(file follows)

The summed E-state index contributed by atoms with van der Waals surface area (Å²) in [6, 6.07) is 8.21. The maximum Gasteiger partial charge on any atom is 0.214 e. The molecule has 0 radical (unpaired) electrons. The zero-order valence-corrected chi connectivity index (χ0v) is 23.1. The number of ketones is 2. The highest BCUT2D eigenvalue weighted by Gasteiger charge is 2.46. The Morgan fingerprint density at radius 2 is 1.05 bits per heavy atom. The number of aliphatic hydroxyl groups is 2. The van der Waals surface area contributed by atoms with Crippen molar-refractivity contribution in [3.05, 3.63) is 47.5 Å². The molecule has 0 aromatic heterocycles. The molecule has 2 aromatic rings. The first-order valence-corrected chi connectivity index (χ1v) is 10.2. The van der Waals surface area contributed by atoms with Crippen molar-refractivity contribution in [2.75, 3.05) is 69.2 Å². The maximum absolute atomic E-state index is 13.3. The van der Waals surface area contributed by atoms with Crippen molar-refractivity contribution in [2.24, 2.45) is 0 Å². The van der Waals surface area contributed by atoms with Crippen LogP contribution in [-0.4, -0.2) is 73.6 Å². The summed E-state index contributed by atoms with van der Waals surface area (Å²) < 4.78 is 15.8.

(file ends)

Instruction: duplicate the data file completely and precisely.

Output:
The summed E-state index contributed by atoms with van der Waals surface area (Å²) in [6, 6.07) is 8.21. The maximum Gasteiger partial charge on any atom is 0.214 e. The molecule has 0 radical (unpaired) electrons. The zero-order valence-corrected chi connectivity index (χ0v) is 23.1. The number of ketones is 2. The highest BCUT2D eigenvalue weighted by Gasteiger charge is 2.46. The Morgan fingerprint density at radius 2 is 1.05 bits per heavy atom. The number of aliphatic hydroxyl groups is 2. The van der Waals surface area contributed by atoms with Crippen molar-refractivity contribution in [3.05, 3.63) is 47.5 Å². The molecule has 0 aromatic heterocycles. The molecule has 2 aromatic rings. The first-order valence-corrected chi connectivity index (χ1v) is 10.2. The van der Waals surface area contributed by atoms with Crippen molar-refractivity contribution in [2.75, 3.05) is 69.2 Å². The maximum absolute atomic E-state index is 13.3. The van der Waals surface area contributed by atoms with Crippen molar-refractivity contribution in [2.24, 2.45) is 0 Å². The van der Waals surface area contributed by atoms with Crippen LogP contribution in [-0.4, -0.2) is 73.6 Å². The summed E-state index contributed by atoms with van der Waals surface area (Å²) < 4.78 is 15.8.